Preparing Neopia for the Meepits Circulation: 171,460,618 Issue: 396 | 12th day of Relaxing, Y11
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The Broken Soul: Promises and War - Part Two

by ayame_23


Under his small, worn cot, there was a chest full of treasure.

     There were clothes of silk folded tenderly and tucked away into the caverns of the wooden chest beneath his cot, on top of which lay a variety of golden jewelry and an almost pompous headdress. Woven into this different materials were the same colors: yellow, blue, and brown. They were tokens of a past that seemed like a far off echo now, and so they were rightfully buried under the place where he slept, safe but hopefully soon forgotten.

      Or, at least, he’d hoped to forget them, but they were a pesky memory, as ever-present as the six-armed scarab tattooed on his upper arm. They would never leave, and, though he had travelled very far to leave them behind, they would keep returning. Too much of his past kept resurfacing for him to hide from it.

      Even here, at the peaks of Shenkuu, it found him. It didn’t matter that he’d changed his appearance, that he hid his tattoo, or even that he changed his name. The alias of Tyrin seemed flimsy to him now, though he’d successfully hidden under that name for several months now.

      He couldn’t escape Cove Macduff: his former self, the once-upon-a-time king. It was a name that had greatly impacted so many, and he couldn’t remember if he had ever wanted it to.

      Even though his escape into the wilderness had left many in harm’s way, they continued to fight for him and search for him, and this made it impossible to forget who he was when so many others were sacrificing. Even the lowly field servant from days previous had spoken his name in reverence, had shown him a tattoo he’d had printed on his body just to show his support.

      Did they know they were supporting a failure?

      He couldn’t go back and defeat Mahyla. He couldn’t reclaim his throne in the Lost Desert, in the small slab of land called the Draik’s Claw that he knew as home. It just wasn’t that easy. Not unless he wanted the truth to be known, and that might very well be the only way to rid Neopia of Mahyla. It was unfortunate that he was incapable—by pride and humiliation both—to speak that truth.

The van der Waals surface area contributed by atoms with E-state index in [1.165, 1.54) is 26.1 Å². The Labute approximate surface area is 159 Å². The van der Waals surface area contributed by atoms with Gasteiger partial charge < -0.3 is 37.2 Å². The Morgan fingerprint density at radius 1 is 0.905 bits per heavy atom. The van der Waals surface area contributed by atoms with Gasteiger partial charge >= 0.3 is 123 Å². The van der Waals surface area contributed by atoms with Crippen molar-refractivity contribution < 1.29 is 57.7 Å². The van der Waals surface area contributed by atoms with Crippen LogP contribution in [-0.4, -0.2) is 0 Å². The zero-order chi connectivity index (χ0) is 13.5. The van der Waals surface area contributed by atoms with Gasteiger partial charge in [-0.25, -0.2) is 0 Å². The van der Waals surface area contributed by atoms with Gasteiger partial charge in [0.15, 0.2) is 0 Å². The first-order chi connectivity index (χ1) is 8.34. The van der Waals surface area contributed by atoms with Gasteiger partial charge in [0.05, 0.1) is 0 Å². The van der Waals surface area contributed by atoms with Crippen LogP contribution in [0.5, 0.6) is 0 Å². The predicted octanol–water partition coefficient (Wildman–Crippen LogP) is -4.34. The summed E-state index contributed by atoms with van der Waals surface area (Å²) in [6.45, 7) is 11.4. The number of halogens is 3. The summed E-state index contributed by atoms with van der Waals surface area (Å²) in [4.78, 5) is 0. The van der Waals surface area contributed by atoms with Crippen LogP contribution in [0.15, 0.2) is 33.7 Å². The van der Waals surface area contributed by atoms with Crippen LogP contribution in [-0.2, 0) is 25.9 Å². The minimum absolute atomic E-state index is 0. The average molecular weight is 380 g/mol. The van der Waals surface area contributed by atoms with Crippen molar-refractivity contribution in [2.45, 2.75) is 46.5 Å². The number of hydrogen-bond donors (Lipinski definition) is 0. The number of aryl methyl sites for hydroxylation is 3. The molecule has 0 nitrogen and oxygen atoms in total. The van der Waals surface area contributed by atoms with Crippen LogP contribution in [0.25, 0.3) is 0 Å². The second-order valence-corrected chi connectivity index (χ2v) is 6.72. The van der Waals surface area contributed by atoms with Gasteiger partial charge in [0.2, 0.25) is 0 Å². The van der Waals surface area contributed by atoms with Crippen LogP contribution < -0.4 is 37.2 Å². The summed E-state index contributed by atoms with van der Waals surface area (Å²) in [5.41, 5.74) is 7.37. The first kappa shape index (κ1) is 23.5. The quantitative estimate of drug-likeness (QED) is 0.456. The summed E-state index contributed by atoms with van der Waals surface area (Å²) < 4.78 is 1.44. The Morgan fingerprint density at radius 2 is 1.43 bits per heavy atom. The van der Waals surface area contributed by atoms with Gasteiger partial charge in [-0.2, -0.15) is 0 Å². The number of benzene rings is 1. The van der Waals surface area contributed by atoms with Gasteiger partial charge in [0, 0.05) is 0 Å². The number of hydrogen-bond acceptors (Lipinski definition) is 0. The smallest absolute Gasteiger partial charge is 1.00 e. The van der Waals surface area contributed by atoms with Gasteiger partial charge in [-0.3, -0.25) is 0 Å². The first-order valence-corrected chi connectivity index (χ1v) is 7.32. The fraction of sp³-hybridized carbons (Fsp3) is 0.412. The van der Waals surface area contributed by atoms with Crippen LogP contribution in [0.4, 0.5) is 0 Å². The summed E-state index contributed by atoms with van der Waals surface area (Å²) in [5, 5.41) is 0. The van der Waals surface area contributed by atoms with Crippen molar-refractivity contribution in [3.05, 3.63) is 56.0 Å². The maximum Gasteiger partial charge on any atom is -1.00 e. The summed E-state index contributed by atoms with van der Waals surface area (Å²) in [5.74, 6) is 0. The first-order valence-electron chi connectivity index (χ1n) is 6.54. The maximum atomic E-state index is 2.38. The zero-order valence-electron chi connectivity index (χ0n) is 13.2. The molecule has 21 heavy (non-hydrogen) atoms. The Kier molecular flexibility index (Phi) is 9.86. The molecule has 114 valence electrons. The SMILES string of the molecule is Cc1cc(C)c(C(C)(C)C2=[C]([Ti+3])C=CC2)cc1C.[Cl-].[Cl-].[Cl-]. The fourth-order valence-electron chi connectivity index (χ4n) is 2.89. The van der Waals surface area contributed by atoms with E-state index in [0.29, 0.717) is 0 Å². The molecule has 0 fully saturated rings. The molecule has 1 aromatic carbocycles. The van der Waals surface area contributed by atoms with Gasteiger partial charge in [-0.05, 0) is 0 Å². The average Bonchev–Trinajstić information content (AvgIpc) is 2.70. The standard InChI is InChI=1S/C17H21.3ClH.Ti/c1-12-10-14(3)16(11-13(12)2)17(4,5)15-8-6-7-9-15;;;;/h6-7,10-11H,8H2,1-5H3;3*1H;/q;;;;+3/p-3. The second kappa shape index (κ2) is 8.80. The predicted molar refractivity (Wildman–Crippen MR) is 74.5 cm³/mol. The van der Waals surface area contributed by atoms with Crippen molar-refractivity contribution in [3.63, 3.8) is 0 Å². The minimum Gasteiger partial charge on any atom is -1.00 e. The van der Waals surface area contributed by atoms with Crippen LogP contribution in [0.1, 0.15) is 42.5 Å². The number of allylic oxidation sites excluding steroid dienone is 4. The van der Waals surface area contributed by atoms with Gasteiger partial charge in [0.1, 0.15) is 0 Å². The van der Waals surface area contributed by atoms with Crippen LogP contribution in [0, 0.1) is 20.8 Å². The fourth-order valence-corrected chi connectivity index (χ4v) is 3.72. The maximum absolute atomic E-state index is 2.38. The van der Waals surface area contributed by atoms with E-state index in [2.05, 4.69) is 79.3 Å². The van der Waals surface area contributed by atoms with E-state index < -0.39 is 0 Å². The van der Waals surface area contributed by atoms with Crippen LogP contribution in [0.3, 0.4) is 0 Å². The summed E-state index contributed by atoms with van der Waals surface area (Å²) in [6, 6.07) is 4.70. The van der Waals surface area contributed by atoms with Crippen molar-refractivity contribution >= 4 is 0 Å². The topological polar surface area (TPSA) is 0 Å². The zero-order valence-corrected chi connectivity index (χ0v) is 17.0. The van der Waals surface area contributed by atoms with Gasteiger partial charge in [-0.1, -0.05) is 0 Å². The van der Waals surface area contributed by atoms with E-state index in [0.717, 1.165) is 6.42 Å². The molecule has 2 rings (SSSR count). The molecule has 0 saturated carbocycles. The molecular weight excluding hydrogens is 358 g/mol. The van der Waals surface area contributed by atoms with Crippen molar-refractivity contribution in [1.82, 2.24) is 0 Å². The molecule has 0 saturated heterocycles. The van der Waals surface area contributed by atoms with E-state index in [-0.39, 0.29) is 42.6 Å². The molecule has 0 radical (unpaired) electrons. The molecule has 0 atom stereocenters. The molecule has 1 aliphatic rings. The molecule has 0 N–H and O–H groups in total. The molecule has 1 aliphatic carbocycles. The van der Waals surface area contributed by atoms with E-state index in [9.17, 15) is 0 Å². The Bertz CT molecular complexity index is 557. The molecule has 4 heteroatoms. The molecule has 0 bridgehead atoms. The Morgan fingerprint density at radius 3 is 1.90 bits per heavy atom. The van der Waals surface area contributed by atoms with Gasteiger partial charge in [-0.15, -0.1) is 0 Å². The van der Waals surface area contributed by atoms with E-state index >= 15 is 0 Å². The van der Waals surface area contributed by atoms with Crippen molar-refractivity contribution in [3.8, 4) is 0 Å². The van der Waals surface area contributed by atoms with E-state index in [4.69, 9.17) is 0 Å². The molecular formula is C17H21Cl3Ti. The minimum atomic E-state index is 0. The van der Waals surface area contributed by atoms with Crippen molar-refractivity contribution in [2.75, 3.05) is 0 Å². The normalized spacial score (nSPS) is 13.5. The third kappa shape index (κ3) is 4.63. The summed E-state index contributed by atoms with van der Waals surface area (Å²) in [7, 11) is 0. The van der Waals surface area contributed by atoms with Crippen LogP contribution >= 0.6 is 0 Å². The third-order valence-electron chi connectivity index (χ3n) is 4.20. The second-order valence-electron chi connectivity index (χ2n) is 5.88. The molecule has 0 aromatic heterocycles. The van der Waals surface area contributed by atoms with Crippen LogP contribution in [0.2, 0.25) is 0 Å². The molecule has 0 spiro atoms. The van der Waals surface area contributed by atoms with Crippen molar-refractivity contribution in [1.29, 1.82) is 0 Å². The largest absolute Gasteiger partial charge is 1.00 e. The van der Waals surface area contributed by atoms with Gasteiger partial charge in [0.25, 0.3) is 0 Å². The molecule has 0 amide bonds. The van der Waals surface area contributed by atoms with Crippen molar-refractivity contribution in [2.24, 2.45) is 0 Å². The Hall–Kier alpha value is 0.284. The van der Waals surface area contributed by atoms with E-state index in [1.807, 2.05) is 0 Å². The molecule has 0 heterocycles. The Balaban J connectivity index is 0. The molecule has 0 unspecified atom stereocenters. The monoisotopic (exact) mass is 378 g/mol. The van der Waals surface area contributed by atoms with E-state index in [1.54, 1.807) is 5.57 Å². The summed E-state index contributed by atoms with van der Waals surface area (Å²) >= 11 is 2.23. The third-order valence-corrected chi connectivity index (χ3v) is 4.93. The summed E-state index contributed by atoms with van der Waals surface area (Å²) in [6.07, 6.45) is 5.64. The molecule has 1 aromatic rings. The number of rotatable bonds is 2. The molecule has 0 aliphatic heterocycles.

Cove stared dejectedly at his sandy-toned claw—the true color of a Lost Desert creature—and tried not to think of how, sitting on his cot, he was sitting on top of the chest that contained an identity he was afraid to become again.

      Somewhere out there, Sarevor, the brave Usul musketeer and once his former guard, was looking for him. Somehow, he’d amassed hundreds of followers already. How long before they found him? Would he be able to avoid spilling the truth of why he had fled when they did?

      No, and that was why there was only one clear answer: he had to flee deeper into the wilderness of Neopia, into the uncharted lands where he’d live uncivilized and alone. There, he wouldn’t have to worry about someone spotting his treacherous tattoo, or recognizing his fate, or noticing, even, that he walked with the same princely gait as Cove Macduff had. He wouldn’t even have to reassume the alias of Tyran. He would be nameless and alone.

      It was decided. And though he tried so hard to hide from who he was, the only thing Cove left his mountain home in Shenkuu with was the small chest that had been hidden under his bed. Tucked in a pack, it was slung over his shoulder: his only burden to carry.


     The venture down the mountains was, perhaps, more perilous than the journey upward had been. With each step he took, rock crumbled and slid from underneath his feet, causing Cove, at times, to slide down a few feet before he would regain his footing, grabbing hold of some scraggily, strong mountain plant to upright himself. Several times he cursed the weight on his back for setting him off balance, but it was his punishment to carry. One that was self-inflicted.

      When Cove finally managed to meet level ground at the base of one mountain, he was greeted by the sight of a green expanse of field. What looked like tall grass growing and billowing in the wind was a type of plant native to Shenkuu that farmers planted and harvested yearly. Cove ran his claws through the waist-high crop as he thanked the flat ground he walked on.